Washington (CNN) -- A former State Department analyst and his wife have a court date Thursday as a federal judge reviews their possible trial on charges of spying for Cuba.
Prosecutors say Kendall Myers, 72, and his wife, Gwendolyn, 71, were recruited by Cuba as potential spies in 1978. They are charged with conspiracy to act as illegal agents of the Cuban government, wire fraud and providing classified information to Havana, according to court documents.
In the years that followed, Kendall Myers landed jobs with the CIA and the State Department, where he had "top secret" security clearance. He retired in 2007.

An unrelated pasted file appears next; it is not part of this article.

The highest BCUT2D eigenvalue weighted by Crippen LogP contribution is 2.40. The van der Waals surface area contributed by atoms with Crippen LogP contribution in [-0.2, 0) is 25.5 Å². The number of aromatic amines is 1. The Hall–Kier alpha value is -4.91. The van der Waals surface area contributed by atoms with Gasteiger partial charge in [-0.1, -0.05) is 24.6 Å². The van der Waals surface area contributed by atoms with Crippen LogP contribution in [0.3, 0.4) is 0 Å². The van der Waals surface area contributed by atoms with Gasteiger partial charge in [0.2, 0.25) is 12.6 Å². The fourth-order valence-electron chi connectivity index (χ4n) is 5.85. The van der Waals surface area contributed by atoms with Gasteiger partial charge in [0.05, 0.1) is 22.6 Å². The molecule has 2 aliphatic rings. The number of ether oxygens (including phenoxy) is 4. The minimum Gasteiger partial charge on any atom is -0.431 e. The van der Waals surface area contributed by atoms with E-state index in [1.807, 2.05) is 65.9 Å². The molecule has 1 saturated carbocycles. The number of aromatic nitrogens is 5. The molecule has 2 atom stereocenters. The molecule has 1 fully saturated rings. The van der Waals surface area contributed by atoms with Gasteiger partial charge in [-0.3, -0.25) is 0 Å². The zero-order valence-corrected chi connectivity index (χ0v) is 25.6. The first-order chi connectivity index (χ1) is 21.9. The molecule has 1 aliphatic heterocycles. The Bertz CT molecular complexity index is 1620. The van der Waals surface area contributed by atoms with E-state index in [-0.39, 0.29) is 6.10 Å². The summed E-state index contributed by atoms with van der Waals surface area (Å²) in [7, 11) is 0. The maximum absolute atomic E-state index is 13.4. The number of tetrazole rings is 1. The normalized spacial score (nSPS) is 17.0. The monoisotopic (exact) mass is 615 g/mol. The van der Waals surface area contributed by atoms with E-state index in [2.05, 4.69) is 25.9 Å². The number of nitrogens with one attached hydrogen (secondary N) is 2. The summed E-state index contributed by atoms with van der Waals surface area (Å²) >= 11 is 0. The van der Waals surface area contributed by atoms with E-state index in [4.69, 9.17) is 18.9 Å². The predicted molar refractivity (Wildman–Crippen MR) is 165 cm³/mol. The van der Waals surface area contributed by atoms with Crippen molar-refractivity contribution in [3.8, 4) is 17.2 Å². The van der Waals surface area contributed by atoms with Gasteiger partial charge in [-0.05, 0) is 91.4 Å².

Prosecutors say the case against them includes allegations of low-tech intrigue such as Morse code messages on shortwave radio from Cuba and swapping shopping carts with a Cuban handler at a grocery store near their home in Washington.
U.S. District Judge Reggie Walton must decide how to protect sensitive U.S. intelligence while ensuring evidence is available for the couple to receive a fair trial.
Thursday's hearing is a review of preparations by prosecutors and the couple's defense team.
The couple pleaded not guilty in June to a five-count indictment. They insisted they be tried together before a jury.